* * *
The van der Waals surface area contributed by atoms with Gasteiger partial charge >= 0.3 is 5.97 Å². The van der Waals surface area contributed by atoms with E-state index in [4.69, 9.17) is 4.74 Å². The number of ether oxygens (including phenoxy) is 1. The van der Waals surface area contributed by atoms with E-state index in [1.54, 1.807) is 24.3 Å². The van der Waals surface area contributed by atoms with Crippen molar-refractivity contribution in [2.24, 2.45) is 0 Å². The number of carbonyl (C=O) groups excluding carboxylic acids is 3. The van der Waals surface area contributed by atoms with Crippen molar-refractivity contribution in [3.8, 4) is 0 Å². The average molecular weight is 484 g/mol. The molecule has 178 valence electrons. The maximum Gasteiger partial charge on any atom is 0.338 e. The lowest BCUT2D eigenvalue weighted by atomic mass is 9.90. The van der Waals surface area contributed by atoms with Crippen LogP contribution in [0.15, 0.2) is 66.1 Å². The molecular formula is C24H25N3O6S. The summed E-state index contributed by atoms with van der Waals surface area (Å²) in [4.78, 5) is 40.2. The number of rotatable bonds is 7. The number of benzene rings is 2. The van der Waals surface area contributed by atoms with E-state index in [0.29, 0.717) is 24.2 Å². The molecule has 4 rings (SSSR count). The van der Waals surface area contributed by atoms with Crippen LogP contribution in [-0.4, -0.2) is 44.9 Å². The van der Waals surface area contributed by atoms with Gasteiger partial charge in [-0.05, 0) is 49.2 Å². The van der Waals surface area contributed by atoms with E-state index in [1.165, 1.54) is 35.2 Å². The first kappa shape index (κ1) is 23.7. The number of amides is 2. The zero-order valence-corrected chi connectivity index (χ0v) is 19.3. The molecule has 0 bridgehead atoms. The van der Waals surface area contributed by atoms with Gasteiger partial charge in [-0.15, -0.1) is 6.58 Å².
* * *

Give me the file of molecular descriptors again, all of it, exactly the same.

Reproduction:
The van der Waals surface area contributed by atoms with Gasteiger partial charge >= 0.3 is 5.97 Å². The van der Waals surface area contributed by atoms with E-state index in [4.69, 9.17) is 4.74 Å². The number of ether oxygens (including phenoxy) is 1. The van der Waals surface area contributed by atoms with E-state index in [1.54, 1.807) is 24.3 Å². The van der Waals surface area contributed by atoms with Crippen molar-refractivity contribution in [2.24, 2.45) is 0 Å². The number of carbonyl (C=O) groups excluding carboxylic acids is 3. The van der Waals surface area contributed by atoms with Crippen molar-refractivity contribution in [3.8, 4) is 0 Å². The average molecular weight is 484 g/mol. The molecule has 178 valence electrons. The maximum Gasteiger partial charge on any atom is 0.338 e. The lowest BCUT2D eigenvalue weighted by atomic mass is 9.90. The van der Waals surface area contributed by atoms with Crippen LogP contribution in [0.15, 0.2) is 66.1 Å². The molecular formula is C24H25N3O6S. The summed E-state index contributed by atoms with van der Waals surface area (Å²) in [4.78, 5) is 40.2. The number of rotatable bonds is 7. The number of benzene rings is 2. The van der Waals surface area contributed by atoms with E-state index in [0.29, 0.717) is 24.2 Å². The molecule has 4 rings (SSSR count). The van der Waals surface area contributed by atoms with Crippen LogP contribution in [-0.4, -0.2) is 44.9 Å². The van der Waals surface area contributed by atoms with Gasteiger partial charge in [-0.05, 0) is 49.2 Å². The van der Waals surface area contributed by atoms with E-state index in [1.165, 1.54) is 35.2 Å². The first kappa shape index (κ1) is 23.7. The number of amides is 2. The zero-order valence-corrected chi connectivity index (χ0v) is 19.3. The molecule has 0 bridgehead atoms. The van der Waals surface area contributed by atoms with Gasteiger partial charge in [-0.15, -0.1) is 6.58 Å².